A constantly dripping faucet is a dreadful nuisance. As each water droplet falls, it reminds you of the wasted resources that reflect on your utility bills. Sometimes, a faucet drips because you haven’t shut off the water tightly enough. However, the issue may also stem from a plumbing problem that requires deeper investigation.
Many homeowners assume a faucet is a simple fixture. You turn on the handle and expect water to flow out smoothly. In actuality, the faucet contains numerous complex parts and interconnected mechanisms. If a specific component becomes faulty, it can cause the faucet to drip. Fixing it can be tricky unless you’re familiar with the different parts. That’s why you should contact a plumber to diagnose the root of the problem.
Are you curious about the culprit behind your leaky sink? Here are the seven common causes of a dripping faucet:
Cause #1: Faucet O-Ring Seal
Is the water in your faucet dripping from the handle? If so, the likely culprit is a damaged O-ring. This rubber ring creates a seal against the inner body of the faucet. Its purpose is to prevent water from leaking out of the handle. Over time, an O-ring may become worn out and cracked. As a result, water leaks can occur due to the weakened seal.
If the O-ring causes the faucet to drip, the best solution is to replace the component. A plumber can help you install a new O-ring, which should stop the leaky sink.
Cause #2: Leaky Faucet Washer
A leaky washer may cause an old faucet to drip all the time. Every time you turn on the water, the washer rubs against the seal. This consistent friction wears out the washer over time. Eventually, it stops creating the necessary seal, leading to leaks.
Likewise, a washer may be the wrong size for your faucet. Water leaks out due to gaps between the washer and the valve seal. In either case, a plumber can help replace the faucet washer. It often involves replacing the washer and O-ring simultaneously to prevent future leaks.
Cause #3: Faucet Cartridge
Does your sink have two separate handles to control the water temperature? If so, you have a cartridge-style faucet. This type of faucet has a cartridge component that can become damaged over time. It leads to problems like the hot water coming out of the cold waterspout, water pressure issues, and even a leaky faucet.
Consider replacing your faulty faucet cartridge. However, the repair process can be tricky. You should contact a residential plumber to install the new cartridge component.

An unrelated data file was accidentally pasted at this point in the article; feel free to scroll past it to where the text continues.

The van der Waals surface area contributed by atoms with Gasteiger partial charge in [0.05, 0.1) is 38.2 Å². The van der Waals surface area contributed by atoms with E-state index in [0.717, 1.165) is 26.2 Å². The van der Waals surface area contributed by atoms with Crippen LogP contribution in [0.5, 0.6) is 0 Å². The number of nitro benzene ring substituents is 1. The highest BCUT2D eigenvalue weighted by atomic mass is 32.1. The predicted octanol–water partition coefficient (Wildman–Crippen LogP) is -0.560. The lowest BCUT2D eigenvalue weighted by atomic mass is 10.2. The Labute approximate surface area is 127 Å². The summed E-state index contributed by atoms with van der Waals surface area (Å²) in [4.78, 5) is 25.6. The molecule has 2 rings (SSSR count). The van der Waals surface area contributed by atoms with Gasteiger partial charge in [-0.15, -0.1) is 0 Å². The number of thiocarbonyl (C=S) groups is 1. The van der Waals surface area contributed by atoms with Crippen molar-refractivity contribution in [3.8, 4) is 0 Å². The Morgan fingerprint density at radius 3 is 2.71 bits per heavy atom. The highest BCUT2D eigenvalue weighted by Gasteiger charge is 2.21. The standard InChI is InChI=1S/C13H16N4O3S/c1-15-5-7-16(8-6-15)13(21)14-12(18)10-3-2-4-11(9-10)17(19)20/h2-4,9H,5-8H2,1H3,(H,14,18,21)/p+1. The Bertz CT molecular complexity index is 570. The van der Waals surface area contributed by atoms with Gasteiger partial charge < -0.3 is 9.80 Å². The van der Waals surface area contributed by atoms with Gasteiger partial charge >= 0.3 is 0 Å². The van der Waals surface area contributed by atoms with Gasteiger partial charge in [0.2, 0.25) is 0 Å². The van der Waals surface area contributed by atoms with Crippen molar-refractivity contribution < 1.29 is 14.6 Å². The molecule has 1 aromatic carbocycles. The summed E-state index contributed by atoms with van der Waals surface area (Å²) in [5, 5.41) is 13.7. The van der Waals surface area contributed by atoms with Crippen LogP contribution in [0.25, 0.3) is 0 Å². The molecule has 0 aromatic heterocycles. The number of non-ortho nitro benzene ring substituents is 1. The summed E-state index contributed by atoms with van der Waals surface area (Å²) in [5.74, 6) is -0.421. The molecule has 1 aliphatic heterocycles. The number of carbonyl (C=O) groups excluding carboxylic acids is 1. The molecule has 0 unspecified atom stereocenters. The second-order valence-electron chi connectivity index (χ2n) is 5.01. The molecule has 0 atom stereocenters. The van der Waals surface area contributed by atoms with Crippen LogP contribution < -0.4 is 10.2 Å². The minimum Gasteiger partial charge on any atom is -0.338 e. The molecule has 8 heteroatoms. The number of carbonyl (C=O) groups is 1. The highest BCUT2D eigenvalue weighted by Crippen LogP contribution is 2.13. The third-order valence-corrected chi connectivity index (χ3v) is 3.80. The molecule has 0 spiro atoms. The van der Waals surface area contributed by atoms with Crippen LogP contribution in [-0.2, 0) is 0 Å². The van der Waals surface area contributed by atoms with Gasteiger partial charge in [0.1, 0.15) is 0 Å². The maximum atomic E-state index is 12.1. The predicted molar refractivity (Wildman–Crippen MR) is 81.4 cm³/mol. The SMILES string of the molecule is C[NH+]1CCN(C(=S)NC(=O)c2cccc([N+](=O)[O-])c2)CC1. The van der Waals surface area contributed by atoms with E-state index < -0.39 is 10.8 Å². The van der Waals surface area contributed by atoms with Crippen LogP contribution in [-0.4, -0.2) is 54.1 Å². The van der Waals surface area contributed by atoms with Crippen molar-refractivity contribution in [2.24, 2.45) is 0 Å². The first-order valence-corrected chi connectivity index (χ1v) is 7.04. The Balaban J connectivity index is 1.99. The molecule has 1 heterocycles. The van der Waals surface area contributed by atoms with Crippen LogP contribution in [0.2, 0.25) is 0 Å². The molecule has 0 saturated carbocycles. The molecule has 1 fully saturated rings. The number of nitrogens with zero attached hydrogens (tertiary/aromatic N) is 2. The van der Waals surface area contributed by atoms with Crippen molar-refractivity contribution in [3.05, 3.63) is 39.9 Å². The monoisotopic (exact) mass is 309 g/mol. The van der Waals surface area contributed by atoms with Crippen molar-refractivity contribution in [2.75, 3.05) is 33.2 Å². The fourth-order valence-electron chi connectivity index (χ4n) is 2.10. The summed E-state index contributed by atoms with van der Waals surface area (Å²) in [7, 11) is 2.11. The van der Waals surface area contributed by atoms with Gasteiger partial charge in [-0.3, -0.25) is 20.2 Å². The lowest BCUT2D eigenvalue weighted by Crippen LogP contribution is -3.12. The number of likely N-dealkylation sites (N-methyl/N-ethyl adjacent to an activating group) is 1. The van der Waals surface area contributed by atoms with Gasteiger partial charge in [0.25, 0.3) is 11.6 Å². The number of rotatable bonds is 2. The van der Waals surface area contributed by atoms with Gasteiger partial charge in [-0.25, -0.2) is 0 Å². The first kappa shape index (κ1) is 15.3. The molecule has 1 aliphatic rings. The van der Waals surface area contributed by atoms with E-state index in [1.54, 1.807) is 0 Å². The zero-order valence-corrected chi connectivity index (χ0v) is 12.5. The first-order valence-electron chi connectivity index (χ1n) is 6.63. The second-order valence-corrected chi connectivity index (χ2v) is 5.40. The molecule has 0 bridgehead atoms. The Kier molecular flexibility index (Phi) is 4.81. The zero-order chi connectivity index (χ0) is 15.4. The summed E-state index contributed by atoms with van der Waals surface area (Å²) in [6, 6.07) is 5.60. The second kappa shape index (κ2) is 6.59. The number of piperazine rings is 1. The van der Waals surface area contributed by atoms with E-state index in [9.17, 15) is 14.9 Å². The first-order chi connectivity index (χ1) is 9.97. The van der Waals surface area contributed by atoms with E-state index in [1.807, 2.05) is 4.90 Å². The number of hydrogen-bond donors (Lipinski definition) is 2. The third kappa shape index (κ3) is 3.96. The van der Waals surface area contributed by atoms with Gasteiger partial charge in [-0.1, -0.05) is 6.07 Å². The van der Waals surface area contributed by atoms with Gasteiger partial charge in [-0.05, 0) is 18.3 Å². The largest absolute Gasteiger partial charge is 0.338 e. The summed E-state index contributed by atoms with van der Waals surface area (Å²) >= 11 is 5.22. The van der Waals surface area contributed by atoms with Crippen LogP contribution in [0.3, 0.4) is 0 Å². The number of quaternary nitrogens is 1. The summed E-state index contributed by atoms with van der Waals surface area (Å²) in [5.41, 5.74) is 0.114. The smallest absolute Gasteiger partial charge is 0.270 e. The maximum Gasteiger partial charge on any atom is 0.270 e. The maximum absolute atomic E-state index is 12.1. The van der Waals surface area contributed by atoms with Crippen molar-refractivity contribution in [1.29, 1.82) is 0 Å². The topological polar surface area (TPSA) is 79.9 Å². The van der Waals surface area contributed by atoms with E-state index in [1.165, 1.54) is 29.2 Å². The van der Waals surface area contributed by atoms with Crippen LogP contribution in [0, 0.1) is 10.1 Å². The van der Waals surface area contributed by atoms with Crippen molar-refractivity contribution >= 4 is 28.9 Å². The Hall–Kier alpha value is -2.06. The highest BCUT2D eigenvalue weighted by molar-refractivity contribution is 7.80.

Cause #4: Old Faucet Parts
Does your sink still have all of its original hardware? If it does, this could be the cause of your dripping faucet. As the faucet ages, its components will deteriorate in condition. Parts like the valve seal get old and stop working correctly. As a result, mineral deposits accumulate inside the old faucet. After a while, the faucet components corrode and break down, leading to leaks.
Old faucet parts occur to everyone. Regular maintenance may reduce the deterioration rate and extend the lifespan. Nonetheless, a plumber will let you know when it’s time to update your system. Once you install a new replacement, the faucet should stop dripping all the time.
Cause #5: Loose Faucet
Modern faucets have lots of small moving parts. It’s typical for these pieces to become too loose inside the faucet after frequent use. If this is the case, consider tightening up components like the washer and the O-ring. Alternatively, you may have to replace the entire faucet.
Cause #6: High Water Pressure in Faucet
High water pressure in your home could cause a dripping faucet. When the water pressure is too high, it needs a release. Otherwise, the water remains trapped in the plumbing system as it has nowhere else to go. Eventually, the pressure builds up so powerfully that it disrupts your plumbing system, causing leaks. Water pressure levels can affect many fixtures in your home, so contact a plumber for the best solution.
Cause #7: Corroded Faucet
Does your home have old plumbing, or do you have hard water? These two things in tandem could be the cause of your dripping faucet. Hard water describes water with high mineral content. It can wear away at your pipes, eventually causing holes to form. It is particularly true of older pipes with a galvanized inner zinc coating, which deteriorates over time and leads to corrosion.
Hard water can cause other problems beyond leaks, such as soap scum and strange taste. You can mitigate hard-water issues by using a filter or softener. However, corroded and rusty pipes must be looked at by a professional. Most of the time, a complete replacement may be necessary.